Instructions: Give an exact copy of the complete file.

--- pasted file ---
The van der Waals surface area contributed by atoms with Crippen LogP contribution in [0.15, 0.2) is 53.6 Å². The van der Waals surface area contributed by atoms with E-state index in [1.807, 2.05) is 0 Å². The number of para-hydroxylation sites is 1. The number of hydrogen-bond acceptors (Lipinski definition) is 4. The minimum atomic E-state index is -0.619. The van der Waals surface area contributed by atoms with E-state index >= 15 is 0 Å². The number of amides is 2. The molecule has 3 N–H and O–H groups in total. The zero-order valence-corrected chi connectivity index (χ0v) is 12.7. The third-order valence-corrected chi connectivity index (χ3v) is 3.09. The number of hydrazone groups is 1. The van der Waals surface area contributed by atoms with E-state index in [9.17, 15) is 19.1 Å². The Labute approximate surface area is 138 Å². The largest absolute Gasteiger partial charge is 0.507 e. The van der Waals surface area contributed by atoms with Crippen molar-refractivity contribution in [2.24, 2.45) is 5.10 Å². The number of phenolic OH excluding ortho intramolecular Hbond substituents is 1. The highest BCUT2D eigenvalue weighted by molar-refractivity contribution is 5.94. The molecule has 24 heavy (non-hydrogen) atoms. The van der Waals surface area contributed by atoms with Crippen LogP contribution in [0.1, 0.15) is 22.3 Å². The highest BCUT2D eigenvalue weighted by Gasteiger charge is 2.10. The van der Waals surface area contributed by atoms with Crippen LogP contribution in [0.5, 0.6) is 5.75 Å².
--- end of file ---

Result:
The van der Waals surface area contributed by atoms with Crippen LogP contribution in [0.15, 0.2) is 53.6 Å². The van der Waals surface area contributed by atoms with E-state index in [1.807, 2.05) is 0 Å². The number of para-hydroxylation sites is 1. The number of hydrogen-bond acceptors (Lipinski definition) is 4. The minimum atomic E-state index is -0.619. The van der Waals surface area contributed by atoms with E-state index >= 15 is 0 Å². The number of amides is 2. The molecule has 3 N–H and O–H groups in total. The zero-order valence-corrected chi connectivity index (χ0v) is 12.7. The third-order valence-corrected chi connectivity index (χ3v) is 3.09. The number of hydrazone groups is 1. The van der Waals surface area contributed by atoms with E-state index in [9.17, 15) is 19.1 Å². The Labute approximate surface area is 138 Å². The largest absolute Gasteiger partial charge is 0.507 e. The van der Waals surface area contributed by atoms with Crippen molar-refractivity contribution in [2.24, 2.45) is 5.10 Å². The number of phenolic OH excluding ortho intramolecular Hbond substituents is 1. The highest BCUT2D eigenvalue weighted by molar-refractivity contribution is 5.94. The molecule has 24 heavy (non-hydrogen) atoms. The van der Waals surface area contributed by atoms with Crippen LogP contribution in [0.1, 0.15) is 22.3 Å². The highest BCUT2D eigenvalue weighted by Gasteiger charge is 2.10. The van der Waals surface area contributed by atoms with Crippen LogP contribution in [0.5, 0.6) is 5.75 Å².